19 November 2008
I like the noise of democracy.
There has been quite a bit of popular and scholarly interest in the mechanics of voting over the last decade, especially after the 2000 Florida Presidential election threw the concepts of butterfly ballots, residual votes and chads into the spotlight. The recount of the U.S. Senate race in Minnesota between Norm Coleman and Al Franken has brought the voting-error fun right on back. Minnesota Public Radio has compiled a list of challenged ballots for you to judge (via kottke). You can even use the Minnesota state statues governing voter's intent. I think the write-in for "Lizard People" is one of the best.
It is refreshing to see that in spite of all of the attention toward electronic voting problems, the old paper method can still make a mess. Things have changed a bit since the blanket ballots of the nineteenth-century, but ballot design still has quite a few problems. The most obvious case is the butterfly ballot of Palm Beach County in 2000 which almost certainly changed the outcome of the presidential election (see Wand, et al (2001)). Laurin Frisina, Michael Herron, James Honaker, and Jeff Lewis recently published an article in the Election Law Journal about undervoting in Florida's 13th Congressional District, a phenomenon they attribute to poor (electronic) ballot design. Other examples abound.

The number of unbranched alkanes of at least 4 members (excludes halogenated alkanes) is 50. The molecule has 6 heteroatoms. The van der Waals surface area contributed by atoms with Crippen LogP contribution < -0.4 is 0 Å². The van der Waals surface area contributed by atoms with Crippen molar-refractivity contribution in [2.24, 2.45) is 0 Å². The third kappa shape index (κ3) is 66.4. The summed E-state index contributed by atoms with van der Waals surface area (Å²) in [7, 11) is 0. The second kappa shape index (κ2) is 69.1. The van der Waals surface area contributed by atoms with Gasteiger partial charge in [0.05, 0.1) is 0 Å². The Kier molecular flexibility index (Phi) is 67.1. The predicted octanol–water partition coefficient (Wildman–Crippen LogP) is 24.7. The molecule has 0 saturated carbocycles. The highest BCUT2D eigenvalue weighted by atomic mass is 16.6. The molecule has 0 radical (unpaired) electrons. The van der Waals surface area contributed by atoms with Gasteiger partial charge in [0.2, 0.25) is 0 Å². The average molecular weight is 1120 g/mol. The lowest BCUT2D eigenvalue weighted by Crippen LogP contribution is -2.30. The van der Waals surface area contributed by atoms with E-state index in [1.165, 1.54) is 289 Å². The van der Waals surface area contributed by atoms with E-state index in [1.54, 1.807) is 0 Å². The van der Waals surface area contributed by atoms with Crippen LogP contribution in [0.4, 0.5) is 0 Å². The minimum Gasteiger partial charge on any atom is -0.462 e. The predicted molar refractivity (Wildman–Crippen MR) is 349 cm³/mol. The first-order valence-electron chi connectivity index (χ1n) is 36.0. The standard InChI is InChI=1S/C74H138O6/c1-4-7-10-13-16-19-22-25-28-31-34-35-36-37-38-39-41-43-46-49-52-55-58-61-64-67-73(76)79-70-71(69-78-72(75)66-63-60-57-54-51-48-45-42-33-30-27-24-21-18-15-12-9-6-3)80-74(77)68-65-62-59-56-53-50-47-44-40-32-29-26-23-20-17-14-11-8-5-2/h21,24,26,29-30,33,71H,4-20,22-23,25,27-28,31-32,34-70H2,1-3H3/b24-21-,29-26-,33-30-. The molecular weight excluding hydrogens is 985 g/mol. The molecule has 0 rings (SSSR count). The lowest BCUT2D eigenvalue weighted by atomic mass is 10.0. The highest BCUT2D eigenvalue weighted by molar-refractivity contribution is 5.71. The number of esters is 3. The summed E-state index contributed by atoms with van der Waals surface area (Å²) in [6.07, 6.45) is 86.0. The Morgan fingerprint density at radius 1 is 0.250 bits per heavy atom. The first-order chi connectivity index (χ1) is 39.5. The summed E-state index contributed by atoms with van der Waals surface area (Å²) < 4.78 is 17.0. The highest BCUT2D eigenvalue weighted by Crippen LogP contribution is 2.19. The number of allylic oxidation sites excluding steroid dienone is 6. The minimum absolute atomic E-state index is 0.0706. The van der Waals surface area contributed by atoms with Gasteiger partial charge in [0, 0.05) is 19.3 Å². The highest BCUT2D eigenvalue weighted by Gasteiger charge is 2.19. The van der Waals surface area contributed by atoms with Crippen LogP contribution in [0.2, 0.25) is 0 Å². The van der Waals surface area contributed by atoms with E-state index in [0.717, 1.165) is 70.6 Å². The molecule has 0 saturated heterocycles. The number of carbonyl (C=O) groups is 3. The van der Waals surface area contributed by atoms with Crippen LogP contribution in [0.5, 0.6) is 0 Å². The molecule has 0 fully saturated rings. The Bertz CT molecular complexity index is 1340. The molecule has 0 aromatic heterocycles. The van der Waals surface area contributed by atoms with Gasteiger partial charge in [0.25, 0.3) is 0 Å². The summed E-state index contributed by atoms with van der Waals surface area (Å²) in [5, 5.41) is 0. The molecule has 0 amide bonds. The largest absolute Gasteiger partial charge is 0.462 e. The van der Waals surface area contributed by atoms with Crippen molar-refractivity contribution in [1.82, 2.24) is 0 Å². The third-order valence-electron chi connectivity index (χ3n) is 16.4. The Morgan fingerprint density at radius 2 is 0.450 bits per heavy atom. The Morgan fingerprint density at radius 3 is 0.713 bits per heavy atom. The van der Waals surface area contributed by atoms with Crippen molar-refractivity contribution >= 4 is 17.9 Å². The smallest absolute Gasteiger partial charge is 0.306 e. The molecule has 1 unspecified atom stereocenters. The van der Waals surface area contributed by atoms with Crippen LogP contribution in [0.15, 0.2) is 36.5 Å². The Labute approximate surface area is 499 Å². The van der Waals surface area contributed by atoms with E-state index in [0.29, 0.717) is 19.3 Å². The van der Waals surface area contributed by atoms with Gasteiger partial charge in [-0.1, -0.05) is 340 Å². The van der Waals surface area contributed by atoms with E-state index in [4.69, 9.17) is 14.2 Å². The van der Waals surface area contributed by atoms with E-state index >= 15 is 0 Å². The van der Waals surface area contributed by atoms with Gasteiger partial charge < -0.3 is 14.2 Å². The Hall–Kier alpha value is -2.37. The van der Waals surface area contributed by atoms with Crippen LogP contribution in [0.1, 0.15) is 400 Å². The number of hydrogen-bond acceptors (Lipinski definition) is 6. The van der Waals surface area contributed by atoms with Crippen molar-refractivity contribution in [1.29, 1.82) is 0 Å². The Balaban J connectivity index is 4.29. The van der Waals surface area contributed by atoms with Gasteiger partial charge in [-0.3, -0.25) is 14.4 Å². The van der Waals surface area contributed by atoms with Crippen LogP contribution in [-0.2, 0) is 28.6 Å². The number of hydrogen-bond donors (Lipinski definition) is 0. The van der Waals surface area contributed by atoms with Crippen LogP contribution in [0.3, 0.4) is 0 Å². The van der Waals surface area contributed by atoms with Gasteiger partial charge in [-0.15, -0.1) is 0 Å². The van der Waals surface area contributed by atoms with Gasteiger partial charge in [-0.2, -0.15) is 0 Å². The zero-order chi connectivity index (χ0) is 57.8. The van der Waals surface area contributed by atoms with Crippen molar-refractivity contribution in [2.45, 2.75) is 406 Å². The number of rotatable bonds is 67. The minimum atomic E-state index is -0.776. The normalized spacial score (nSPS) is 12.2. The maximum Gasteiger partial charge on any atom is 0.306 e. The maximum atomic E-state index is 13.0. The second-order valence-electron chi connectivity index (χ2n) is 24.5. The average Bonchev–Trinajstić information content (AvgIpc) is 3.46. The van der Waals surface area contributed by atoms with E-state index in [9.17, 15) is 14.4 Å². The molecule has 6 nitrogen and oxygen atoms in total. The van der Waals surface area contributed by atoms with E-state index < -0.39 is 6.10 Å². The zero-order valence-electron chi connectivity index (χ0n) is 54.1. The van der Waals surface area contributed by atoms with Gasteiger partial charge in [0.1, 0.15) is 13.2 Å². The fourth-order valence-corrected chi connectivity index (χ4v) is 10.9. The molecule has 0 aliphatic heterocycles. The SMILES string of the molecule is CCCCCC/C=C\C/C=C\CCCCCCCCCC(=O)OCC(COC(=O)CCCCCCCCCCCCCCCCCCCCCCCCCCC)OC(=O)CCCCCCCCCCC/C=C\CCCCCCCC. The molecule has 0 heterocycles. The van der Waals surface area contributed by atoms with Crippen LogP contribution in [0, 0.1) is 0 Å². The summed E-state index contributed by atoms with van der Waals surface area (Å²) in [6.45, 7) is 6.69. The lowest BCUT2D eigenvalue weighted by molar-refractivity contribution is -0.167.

The good folks at AIGA put together an interactive guide for designing ballots and the problems with current designs. A lot of these suggestions are really spot on and would help to solve a lot of the errors in the Minnesota ballots. Especially important are the "if you make a mistake..." guidelines. This was posted at the New York Times in late August, which seems to me to be plenty of time for registrars to get these issues worked out. On the other hand, some of the Minnesota ballot problems do seem to transcend clear design. Depressingly, this probably brings a smile to faces of anti-plebian elites.
If you are a sucker, like me, for images of old ballots, you can find plenty of old California ballots at the voting technology project. Melanie Goodrich put this together. The real gem of this collection is the Regular Cactus Ticket of 1888.